Chancellor Rishi Sunak is set to announce his latest budget next week, and Business Leader is collating views and opinions from leading companies and entrepreneurs on what to expect, and the sectors to look out for.
According to Milan Pandya, a partner at audit, tax and advisory firm Blick Rothenberg, Sunak must use the Budget to extend the furlough scheme, particularly for the hardest-hit sectors.
The furlough scheme is due to end on 30 April. With certain restrictions set to remain for at least another four months, it is vital that the Chancellor extends the furlough scheme.
Businesses, entrepreneurs and employees need certainty – this instils confidence, a vital ingredient for businesses and households to plan investment and expenditure. It will take several months post the full lifting of the lockdown restrictions for businesses to start operating normally.
The latest results show that approximately 10 million jobs from 1.2 million different employers are furloughed in the UK. It is critical that this population is supported otherwise the economy will suffer lasting effects.
Many businesses, especially those, both big and small, which are operating in the hardest hit sectors of retail, leisure, hospitality and tourism, simply do not have the cash reserves to survive whilst the economy gradually reopens.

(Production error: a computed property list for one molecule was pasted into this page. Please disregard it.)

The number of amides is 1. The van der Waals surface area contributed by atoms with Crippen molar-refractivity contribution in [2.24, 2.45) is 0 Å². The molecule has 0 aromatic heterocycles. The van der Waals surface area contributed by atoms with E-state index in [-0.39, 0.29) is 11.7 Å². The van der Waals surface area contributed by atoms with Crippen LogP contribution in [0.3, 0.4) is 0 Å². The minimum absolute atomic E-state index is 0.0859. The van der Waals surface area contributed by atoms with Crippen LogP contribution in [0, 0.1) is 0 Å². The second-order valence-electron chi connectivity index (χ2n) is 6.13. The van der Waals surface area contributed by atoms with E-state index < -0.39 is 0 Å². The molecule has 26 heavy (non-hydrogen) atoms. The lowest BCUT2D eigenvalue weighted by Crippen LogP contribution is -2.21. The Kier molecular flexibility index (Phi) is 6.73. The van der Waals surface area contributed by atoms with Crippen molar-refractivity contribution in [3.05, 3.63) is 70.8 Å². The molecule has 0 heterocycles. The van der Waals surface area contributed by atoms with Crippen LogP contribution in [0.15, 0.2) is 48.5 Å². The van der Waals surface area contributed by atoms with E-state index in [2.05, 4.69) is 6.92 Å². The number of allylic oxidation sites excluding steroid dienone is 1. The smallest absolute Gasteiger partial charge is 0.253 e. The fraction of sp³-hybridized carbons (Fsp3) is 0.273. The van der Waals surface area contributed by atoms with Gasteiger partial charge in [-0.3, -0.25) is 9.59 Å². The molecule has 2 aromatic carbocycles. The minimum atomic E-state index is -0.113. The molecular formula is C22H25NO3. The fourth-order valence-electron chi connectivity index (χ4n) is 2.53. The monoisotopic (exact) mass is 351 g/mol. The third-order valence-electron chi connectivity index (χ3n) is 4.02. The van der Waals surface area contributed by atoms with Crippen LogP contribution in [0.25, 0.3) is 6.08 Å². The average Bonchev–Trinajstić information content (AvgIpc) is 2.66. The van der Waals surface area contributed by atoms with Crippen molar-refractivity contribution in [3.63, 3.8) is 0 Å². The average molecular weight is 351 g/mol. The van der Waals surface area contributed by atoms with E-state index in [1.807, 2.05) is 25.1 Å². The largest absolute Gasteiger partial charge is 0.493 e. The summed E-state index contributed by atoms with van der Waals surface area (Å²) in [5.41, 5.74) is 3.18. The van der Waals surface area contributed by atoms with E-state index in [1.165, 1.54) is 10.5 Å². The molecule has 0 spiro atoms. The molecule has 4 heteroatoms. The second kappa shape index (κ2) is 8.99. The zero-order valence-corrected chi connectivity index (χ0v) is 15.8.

Whilst the vaccine program continues to be operating at pace, the pandemic has had a deep impact in the UK and it is likely that the scars it leaves on business and household confidence will last for a long time. It is vital that the Chancellor adopts a means-tested, tapering approach to the easing of the economic lockdown using economic data, not dates.
Extending the furlough scheme is a vital measure, but this needs to be supported by a basket of other measures which provide a clear short and long term road map to instil much-needed business, household and consumer confidence.
The Chancellor must adopt a tapering off approach to the furlough. He must also extend the business rates holiday and introduce a deferral or subsidy on employers’ national insurance and extend the VAT rate to support the hard-hit sectors. Cashflow is vital to business. The Chancellor must also be imaginative in how he approaches revising existing loan schemes, including deferring repayment timelines and introducing new funding options which clearly signal to businesses and entrepreneurs that the Government supports them, especially SMEs which are the backbone of the economy.